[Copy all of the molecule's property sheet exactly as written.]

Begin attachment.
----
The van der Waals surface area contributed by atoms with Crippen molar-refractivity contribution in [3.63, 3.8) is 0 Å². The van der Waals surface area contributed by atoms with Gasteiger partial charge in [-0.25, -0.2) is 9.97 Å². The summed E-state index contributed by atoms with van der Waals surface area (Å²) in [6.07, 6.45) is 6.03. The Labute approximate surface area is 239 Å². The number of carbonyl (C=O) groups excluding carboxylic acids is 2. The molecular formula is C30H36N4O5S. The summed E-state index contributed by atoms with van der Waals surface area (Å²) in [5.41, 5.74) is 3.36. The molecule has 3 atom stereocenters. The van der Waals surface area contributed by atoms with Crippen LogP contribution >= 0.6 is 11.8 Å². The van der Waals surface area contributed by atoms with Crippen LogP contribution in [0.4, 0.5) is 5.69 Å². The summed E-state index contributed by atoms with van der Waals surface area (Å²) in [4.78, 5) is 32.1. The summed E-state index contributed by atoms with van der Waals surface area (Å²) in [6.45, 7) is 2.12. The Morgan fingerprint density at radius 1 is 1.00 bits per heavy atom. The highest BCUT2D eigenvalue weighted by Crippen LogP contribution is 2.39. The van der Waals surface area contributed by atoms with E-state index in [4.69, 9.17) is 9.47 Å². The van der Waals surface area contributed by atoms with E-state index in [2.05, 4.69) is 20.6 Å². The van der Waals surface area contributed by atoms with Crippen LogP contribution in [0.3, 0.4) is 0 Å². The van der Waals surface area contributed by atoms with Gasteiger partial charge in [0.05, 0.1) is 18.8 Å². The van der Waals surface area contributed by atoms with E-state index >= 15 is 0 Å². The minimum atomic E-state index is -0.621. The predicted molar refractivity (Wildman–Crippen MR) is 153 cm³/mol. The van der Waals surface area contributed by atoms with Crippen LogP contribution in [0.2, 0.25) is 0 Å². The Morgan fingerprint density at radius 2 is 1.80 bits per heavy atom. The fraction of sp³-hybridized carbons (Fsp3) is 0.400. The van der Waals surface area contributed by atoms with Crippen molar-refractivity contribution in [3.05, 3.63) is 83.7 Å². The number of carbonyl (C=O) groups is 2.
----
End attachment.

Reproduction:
The van der Waals surface area contributed by atoms with Crippen molar-refractivity contribution in [3.63, 3.8) is 0 Å². The van der Waals surface area contributed by atoms with Gasteiger partial charge in [-0.25, -0.2) is 9.97 Å². The summed E-state index contributed by atoms with van der Waals surface area (Å²) in [6.07, 6.45) is 6.03. The Labute approximate surface area is 239 Å². The number of carbonyl (C=O) groups excluding carboxylic acids is 2. The molecular formula is C30H36N4O5S. The summed E-state index contributed by atoms with van der Waals surface area (Å²) in [5.41, 5.74) is 3.36. The molecule has 3 atom stereocenters. The van der Waals surface area contributed by atoms with Crippen LogP contribution >= 0.6 is 11.8 Å². The van der Waals surface area contributed by atoms with Crippen LogP contribution in [0.4, 0.5) is 5.69 Å². The summed E-state index contributed by atoms with van der Waals surface area (Å²) in [4.78, 5) is 32.1. The summed E-state index contributed by atoms with van der Waals surface area (Å²) in [6.45, 7) is 2.12. The Morgan fingerprint density at radius 1 is 1.00 bits per heavy atom. The highest BCUT2D eigenvalue weighted by Crippen LogP contribution is 2.39. The van der Waals surface area contributed by atoms with E-state index in [4.69, 9.17) is 9.47 Å². The van der Waals surface area contributed by atoms with E-state index in [2.05, 4.69) is 20.6 Å². The van der Waals surface area contributed by atoms with Crippen LogP contribution in [0.3, 0.4) is 0 Å². The van der Waals surface area contributed by atoms with Gasteiger partial charge in [0.05, 0.1) is 18.8 Å². The van der Waals surface area contributed by atoms with E-state index >= 15 is 0 Å². The minimum atomic E-state index is -0.621. The predicted molar refractivity (Wildman–Crippen MR) is 153 cm³/mol. The van der Waals surface area contributed by atoms with Crippen LogP contribution in [0.2, 0.25) is 0 Å². The Morgan fingerprint density at radius 2 is 1.80 bits per heavy atom. The fraction of sp³-hybridized carbons (Fsp3) is 0.400. The van der Waals surface area contributed by atoms with Crippen molar-refractivity contribution in [3.05, 3.63) is 83.7 Å². The number of carbonyl (C=O) groups is 2.